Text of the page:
Addie and Kevin on Gendlin’s Foundational Contribution to WBF

The first benefit of watching this video is a chance to observe these long-time collaborators approach the topic as a Heartfelt Conversation. The second benefit is to hear anew how essential the foundation of Gendlin’s work is to Wholebody Focusing.

We have a new series of videos that provide insights to Wholebody Focusing through a Heartfelt Conversation between Addie van der Kooy and Kevin McEvenue. Their purpose is to deepen their understanding of how the theories of Gene Gendlin, founder of Focusing, is still relevant to Wholebody. They also explore the new edge of the work of Addie van der Kooy in deepening our understanding of the power of Wholebody focusing that also draws from van der Kooy’s experience of working with clients and his own transformation using WBF.

The first benefit of watching this video is that it is a great pleasure to observe these long-time collaborators and friends approach the topic as a Heartfelt Conversation. What comes is from a state of grounded presence. One can see Heartfelt conversation in action and sense into the results of this kind of conversation.

The second benefit is to hear anew how essential the foundation of Gendlin’s work is to Wholebody Focusing. Addie directs us to connect to some parts of what Gendlin proposes into our WBF practice. He also points us to the simplicity and precision of the six core Focusing movements that Gendlin introduces in the Focusing book. Particularly, sensing into Finding a Handle and Resonating the Handle with the Felt Sense.

In future videos, we will present how those foundational concepts are part and parcel to how Wholebody Focusing developed to include the role of the bodily felt sense in a new way.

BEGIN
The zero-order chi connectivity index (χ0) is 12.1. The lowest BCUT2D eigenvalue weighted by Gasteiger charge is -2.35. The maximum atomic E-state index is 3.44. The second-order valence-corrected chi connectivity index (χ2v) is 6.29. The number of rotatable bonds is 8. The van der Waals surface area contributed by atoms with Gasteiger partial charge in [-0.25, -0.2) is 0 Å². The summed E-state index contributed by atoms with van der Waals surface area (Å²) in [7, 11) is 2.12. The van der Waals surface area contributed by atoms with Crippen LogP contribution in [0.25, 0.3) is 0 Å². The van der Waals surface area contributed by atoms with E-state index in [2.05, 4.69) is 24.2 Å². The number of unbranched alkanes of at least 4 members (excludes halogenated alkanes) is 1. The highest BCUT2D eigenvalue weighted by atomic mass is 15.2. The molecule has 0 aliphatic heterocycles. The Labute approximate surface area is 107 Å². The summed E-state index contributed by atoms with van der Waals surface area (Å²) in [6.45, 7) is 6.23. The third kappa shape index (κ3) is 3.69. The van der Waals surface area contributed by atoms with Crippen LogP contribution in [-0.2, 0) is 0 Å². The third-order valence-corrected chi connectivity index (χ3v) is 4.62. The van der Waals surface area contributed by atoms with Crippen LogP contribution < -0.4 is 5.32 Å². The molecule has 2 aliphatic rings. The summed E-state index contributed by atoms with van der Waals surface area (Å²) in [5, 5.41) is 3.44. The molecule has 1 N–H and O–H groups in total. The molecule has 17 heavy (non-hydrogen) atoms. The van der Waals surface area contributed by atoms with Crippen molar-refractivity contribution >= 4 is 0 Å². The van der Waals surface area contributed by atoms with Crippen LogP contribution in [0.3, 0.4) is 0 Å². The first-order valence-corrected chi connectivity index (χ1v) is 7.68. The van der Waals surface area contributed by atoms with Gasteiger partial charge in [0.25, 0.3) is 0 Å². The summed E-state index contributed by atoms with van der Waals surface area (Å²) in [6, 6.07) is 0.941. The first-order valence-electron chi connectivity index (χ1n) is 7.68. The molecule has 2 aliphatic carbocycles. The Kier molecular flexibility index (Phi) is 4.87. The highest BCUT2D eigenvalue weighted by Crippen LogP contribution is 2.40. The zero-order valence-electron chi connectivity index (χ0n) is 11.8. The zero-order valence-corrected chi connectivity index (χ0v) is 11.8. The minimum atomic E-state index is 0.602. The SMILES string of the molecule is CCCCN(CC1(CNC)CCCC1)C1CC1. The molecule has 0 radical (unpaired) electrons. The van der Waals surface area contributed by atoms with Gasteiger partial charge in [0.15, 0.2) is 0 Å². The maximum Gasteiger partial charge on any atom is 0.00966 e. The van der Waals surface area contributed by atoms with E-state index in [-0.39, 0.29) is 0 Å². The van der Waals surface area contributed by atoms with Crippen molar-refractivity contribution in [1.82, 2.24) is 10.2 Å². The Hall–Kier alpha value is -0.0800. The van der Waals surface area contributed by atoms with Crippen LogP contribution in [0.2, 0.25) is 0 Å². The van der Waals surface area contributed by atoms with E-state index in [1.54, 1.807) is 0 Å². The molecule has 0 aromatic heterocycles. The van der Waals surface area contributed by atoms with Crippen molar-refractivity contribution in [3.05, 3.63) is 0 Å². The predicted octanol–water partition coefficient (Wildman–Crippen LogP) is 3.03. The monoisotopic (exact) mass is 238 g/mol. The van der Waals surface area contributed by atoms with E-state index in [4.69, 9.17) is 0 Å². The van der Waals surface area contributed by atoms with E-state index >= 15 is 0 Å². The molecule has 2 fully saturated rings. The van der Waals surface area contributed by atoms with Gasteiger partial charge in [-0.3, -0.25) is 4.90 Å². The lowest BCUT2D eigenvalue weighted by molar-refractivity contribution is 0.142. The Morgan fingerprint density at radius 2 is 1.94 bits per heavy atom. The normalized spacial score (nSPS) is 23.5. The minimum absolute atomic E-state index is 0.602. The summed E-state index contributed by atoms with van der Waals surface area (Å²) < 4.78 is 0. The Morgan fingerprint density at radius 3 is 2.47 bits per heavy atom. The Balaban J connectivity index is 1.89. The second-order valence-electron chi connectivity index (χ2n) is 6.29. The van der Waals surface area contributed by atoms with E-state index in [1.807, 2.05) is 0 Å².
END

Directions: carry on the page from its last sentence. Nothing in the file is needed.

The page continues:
This post includes the video of this conversation. It also has the transcript of the video so that those who speak other languages can use the translation app attached to this blog as a way to translate the content of the video.  Transcript of Van der Kooy, McEvenue, and Gendlin

We invite you to enjoy, like, and comment on this conversation. We also encourage your anticipation of the videos of the rest of the conversation

To leave or read a comment, click here and go past the end of the post.


2 thoughts on “Addie and Kevin on Gendlin’s Foundational Contribution to WBF”

  1. This careful delineating between new knowledge and the actual shift is very helpful to me. Thank you both.

  2. I’m grateful to have someone else put words to what my experiences have been—that a shift has occurred, or has begun to occur, and That is the place from which comes my languaging or bodily expressing of it. As a teacher of the Alexander Technique I always experience exactly that in my clients—that something has already begun to shift, which is what then allows them to begin having an awareness of The Something New—which might not yet be able to be named because the naming is still associated with the old experiencing.

    I’m reminded of research in recent years which shows via fMRI that there is brain activity prior to awareness of a thought or word. Perhaps we can say that we are inviting people to begin to refine their awareness, refine their Direct Experiencing of Self, to come a bit closer to what brain activity reveals is occurring.

    I’m appreciative of Addie’s renaming of Gendlin’s 6 Steps. Experiencing them as 6 MOVEMENTS brings life/aliveness to the experiencing of them. However I’m also remembering Gene saying [either at a FISS or during my ”08 Weeklong Certification] that he didn’t use those 6 Steps any more. He might even have said something like ‘we’ve thrown them out!’.

    For me the WBF process of coming into connection with my Bodily Self brings about an already-cleared-space—perhaps an example of a Something which happened PRIOR to my noticing! My experiencing of WBF is that I come into Direct Experiencing of my Bodily Self, which Bodily Self is a sort of satellite Receiver/Sender of sensations and information. My Bodily Self IS my Felt Sense. It is also my Felt SENSING, an active verb rather than a noun. For me this is an example of the difference between seeing a butterfly, taking in its colors and variety of moving, versus catching a butterfly and pinning it to a board. The pinned/dead butterfly can forever be viewed…as it was. But there is no life, no living spirit in it any more.

    Yes…, Something has already happened. Has already begun to flower. And eventually there is a Knowing.

    Thank you for this deepening of exploration.

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